Posted by: Mike Cornelius | October 2, 2022

As One Drought Ends, Somewhere Another Begins

The date is September 3, 2001.  It is Labor Day, the unofficial end of summer and the spot on the calendar when the thoughts of baseball fans traditionally turn to the mad sprint for playoff spots over the longest season’s final weeks.  In this year though, the faithful of one big league franchise have already moved past such concerns.  With an 11-inning, 3-2 walkoff victory over the visiting Tampa Bay Devil Rays, the Seattle Mariners clinch a postseason berth.  Seattle hasn’t won the AL West crown just yet, though with a massive 18 game lead on second place Oakland that milestone will be achieved shortly.  But with its 99th win the club is assured of ending the regular season as no worse than the American League Wild Card team.   

The 2001 campaign has not just been the best since the franchise’s founding in 1977, but also one of the most outstanding seasons in the long history of the Great Game.  After beating the A’s on Opening Day back in early April, the Mariners fell to Oakland the following day, leveling the team’s record at 1-1.  It was the only time all season Seattle was not above .500.  By the end of that month the club was already 15 games above break even.  In mid-July, a victory in the first game after the All-Star break pushed the team’s record 40 games over .500 at 64-24.  That much in the plus column translates to 101 wins over a full season, a mark that virtually any roster would gladly take if offered it during Spring Training.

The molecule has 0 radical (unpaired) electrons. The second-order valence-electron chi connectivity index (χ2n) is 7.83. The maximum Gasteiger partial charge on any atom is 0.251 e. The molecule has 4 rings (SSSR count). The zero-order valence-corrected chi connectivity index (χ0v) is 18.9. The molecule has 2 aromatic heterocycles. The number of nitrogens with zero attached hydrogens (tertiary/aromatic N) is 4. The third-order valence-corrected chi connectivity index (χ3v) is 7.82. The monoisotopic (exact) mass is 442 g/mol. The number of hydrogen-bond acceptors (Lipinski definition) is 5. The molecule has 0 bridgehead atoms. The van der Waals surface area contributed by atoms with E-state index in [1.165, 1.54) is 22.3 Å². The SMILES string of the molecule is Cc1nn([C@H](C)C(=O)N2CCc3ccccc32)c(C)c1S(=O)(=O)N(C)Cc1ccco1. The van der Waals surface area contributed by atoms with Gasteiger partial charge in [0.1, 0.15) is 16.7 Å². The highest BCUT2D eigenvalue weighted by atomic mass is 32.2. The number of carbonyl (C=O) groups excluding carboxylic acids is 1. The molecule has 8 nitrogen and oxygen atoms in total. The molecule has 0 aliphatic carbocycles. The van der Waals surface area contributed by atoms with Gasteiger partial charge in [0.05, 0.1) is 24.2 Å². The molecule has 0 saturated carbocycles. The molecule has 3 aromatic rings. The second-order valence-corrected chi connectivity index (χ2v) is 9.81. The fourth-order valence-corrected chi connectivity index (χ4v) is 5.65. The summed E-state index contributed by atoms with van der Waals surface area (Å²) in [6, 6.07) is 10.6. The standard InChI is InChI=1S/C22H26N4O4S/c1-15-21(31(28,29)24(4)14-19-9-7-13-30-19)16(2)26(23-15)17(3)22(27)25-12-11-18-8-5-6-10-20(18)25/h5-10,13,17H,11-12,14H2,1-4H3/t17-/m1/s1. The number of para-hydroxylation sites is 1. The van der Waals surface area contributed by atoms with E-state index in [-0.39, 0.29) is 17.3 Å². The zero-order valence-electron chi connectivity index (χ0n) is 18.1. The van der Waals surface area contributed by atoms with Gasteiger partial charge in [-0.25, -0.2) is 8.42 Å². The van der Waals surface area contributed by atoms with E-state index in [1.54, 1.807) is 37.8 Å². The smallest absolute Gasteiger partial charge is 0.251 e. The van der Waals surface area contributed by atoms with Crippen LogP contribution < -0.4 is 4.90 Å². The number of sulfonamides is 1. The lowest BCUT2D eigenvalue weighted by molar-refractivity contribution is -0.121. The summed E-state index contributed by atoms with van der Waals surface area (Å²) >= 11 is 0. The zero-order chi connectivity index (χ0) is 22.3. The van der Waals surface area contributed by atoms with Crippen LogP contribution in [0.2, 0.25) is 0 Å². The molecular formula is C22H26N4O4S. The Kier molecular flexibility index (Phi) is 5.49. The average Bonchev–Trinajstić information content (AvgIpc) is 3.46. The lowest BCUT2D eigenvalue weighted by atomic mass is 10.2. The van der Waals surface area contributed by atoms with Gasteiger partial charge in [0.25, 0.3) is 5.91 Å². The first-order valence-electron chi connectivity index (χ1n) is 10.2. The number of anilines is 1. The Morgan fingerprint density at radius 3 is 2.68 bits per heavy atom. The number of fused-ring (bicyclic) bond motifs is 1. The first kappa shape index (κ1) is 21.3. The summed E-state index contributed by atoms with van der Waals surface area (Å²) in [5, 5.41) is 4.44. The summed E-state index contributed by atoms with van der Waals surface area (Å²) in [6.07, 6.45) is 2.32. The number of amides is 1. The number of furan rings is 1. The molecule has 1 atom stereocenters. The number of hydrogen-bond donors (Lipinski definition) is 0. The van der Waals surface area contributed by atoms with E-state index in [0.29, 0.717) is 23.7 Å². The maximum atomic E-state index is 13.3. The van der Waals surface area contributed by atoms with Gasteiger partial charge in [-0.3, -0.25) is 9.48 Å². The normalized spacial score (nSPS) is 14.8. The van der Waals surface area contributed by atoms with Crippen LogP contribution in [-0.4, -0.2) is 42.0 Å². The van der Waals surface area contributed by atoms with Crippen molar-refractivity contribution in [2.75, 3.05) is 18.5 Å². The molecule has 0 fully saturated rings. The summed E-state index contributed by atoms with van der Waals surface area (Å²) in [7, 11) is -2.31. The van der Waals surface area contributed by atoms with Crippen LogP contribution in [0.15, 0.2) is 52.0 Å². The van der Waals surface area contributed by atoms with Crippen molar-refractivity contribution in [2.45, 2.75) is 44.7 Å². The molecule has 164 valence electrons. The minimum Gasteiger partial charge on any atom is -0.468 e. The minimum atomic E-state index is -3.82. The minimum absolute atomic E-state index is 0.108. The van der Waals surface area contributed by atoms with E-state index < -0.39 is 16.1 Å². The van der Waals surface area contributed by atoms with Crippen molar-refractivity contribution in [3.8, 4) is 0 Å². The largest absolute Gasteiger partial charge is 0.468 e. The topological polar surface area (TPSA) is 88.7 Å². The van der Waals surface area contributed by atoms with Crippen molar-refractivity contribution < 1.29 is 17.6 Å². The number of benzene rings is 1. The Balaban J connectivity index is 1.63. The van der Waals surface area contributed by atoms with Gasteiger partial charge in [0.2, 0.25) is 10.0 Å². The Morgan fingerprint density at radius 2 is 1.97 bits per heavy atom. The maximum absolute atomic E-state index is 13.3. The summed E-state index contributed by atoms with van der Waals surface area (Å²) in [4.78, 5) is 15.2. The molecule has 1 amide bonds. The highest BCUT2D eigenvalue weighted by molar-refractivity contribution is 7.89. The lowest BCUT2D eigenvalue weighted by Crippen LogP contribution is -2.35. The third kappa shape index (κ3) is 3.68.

But the 2001 Mariners rolled right past the threshold of triple-digit wins, eventually finishing with a record of 116-46, matching the 1906 Cubs for the most regular season victories, though Chicago of course reached its total over a slightly shorter schedule.  Still, it was clear to fans and certainly to opposing teams that Seattle was special.  The franchise led the majors in runs scored by its offense, and fewest tallies allowed by its defense.  The Mariners set a big league record with 59 victories by a margin of 4 or more runs.  Not surprisingly, Seattle finished the year with a winning record against every opponent.

The team was led by 27-year-old Ichiro Suzuki, playing his first MLB season after transferring from the Orix BlueWave of Japan’s NPB.  Ichiro led the league in batting average and stolen bases while claiming both the MVP and Rookie of the Year awards.  But he also had help.  Second baseman Bret Boone knocked in 141 runs, tops in the American League, and right-hander Freddy Garcia posted the lowest ERA among AL starting pitchers.